In order to keep accommodating medevac flights, the Shuswap Regional Airport in Salmon Arm is recertifying.
It is being decertified from a certified aerodrome to a registered aerodrome. The difference means the Salmon Arm airport is not permitted to operate scheduled flights. The last scheduled airline flying out of Salmon Arm was Shuswap Air, which stopped around 2005.
In order to continue as a certified aerodrome, the airport would have had to comply with all Transport Canada regulations and safety standards which govern larger airports such as Vancouver, Kelowna, Calgary and Toronto, said Rob Niewenhuizen, the city’s director of engineering and public works.
“Because of our unique location it would be very difficult for us to get a scheduled service and it would cost significant dollars for us to comply with all of the regulations, so the decision was made by council and supported by the Airport Commission to revert back to a registered aerodrome,” he said.
As a registered aerodrome, it does not lose any functions as an airport, Niewenhuizen said. Medevac flights, BC Wildfire Service, Rapattack, RCMP, Search & Rescue and charter and courier flights will still be able to land in Salmon Arm.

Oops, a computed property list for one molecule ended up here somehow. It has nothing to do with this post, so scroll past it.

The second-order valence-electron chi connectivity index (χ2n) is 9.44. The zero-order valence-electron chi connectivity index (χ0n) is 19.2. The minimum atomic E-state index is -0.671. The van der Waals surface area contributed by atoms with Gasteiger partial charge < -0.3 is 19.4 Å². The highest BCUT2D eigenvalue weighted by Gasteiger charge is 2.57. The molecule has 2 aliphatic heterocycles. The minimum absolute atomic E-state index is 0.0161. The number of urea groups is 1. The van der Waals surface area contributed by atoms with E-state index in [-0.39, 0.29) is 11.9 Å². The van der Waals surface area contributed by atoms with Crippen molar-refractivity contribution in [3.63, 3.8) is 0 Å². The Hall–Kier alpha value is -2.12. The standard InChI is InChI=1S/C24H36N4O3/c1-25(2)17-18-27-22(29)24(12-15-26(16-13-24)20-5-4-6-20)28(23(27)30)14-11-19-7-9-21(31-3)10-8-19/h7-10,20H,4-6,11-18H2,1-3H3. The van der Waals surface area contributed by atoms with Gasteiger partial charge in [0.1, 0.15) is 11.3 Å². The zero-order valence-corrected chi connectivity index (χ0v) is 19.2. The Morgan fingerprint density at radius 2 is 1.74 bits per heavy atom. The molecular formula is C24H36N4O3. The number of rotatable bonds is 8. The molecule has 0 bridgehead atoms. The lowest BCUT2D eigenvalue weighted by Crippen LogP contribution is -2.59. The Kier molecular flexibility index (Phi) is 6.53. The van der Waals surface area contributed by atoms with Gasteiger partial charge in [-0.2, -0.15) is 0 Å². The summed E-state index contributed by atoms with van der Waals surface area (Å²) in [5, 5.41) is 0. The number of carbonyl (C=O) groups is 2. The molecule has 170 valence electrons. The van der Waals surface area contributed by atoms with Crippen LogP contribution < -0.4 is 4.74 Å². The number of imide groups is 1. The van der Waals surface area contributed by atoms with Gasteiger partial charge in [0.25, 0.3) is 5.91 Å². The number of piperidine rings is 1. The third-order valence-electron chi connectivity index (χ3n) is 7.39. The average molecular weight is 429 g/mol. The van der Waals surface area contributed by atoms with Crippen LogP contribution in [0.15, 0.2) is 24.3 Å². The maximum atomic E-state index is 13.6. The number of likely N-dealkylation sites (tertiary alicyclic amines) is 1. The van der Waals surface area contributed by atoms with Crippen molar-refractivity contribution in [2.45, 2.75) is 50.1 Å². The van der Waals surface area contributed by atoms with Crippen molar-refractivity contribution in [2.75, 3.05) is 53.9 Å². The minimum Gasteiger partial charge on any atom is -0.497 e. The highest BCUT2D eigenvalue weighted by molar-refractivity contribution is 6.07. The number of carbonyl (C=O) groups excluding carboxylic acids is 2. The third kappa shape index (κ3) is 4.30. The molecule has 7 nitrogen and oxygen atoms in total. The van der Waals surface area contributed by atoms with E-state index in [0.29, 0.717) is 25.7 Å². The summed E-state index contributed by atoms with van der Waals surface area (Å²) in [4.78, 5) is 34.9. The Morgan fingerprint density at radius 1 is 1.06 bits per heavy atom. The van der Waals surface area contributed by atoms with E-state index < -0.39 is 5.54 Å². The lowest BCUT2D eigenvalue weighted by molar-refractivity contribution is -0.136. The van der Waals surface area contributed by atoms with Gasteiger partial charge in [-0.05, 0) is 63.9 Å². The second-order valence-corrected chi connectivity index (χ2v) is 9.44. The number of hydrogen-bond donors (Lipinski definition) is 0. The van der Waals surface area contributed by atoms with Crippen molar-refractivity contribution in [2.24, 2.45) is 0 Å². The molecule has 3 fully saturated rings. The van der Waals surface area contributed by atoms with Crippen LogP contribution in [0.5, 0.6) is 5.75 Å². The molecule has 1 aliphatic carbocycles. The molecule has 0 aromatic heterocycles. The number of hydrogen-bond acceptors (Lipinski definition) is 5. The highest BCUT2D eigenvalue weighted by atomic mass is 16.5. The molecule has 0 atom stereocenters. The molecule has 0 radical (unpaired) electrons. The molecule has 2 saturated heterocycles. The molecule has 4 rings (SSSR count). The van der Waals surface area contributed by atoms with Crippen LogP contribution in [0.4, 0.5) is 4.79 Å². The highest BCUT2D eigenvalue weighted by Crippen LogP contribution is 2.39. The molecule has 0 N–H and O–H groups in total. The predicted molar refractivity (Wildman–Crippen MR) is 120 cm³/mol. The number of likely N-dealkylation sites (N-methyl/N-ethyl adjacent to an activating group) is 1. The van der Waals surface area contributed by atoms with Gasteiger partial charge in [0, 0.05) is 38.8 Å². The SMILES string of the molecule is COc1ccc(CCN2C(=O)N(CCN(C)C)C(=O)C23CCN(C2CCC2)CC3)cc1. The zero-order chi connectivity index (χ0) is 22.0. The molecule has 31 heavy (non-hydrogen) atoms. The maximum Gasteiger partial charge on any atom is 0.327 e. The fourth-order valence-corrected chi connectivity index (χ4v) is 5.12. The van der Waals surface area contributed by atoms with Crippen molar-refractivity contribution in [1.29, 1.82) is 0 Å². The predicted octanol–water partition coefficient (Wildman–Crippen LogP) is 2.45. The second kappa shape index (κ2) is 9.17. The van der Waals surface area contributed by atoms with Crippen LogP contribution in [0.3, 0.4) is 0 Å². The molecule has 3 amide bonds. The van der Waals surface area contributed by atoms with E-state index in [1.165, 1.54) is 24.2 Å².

Following an audit and the tightening of regulations, in June the landing lights at the Salmon Arm airport had to be turned off at night, preventing night landings.
Coun. Chad Eliason, the city’s representative on the Shuswap Regional Airport Committee, estimated the changes required to retain the ‘certified aerodrome’ status would have cost five to 10 million dollars and could have affected adjacent property, possibly including holes on the golf course.
“We made this decision for residents of the region,” Eliason said, pointing out that communities throughout the Shuswap rely on the airport’s medevac capabilities. “We made the decision to make sure we were open for medevac. We’re still going to proceed with doing as many things (upgrades) as we can… We will have all of the same capabilities and safety standards.”
He also said skydiving and the shipment of parts for industry won’t be affected by the recertification.
Most of the airport’s revenue comes from selling fuel for firefighting, Eliason added.
Mayor Alan Harrison reiterated that ensuring medevac and fire suppression airplanes are able to access the airport safely is council’s priority.
“It is especially important that medevac can land 24 hours a day, 365 days a year.”
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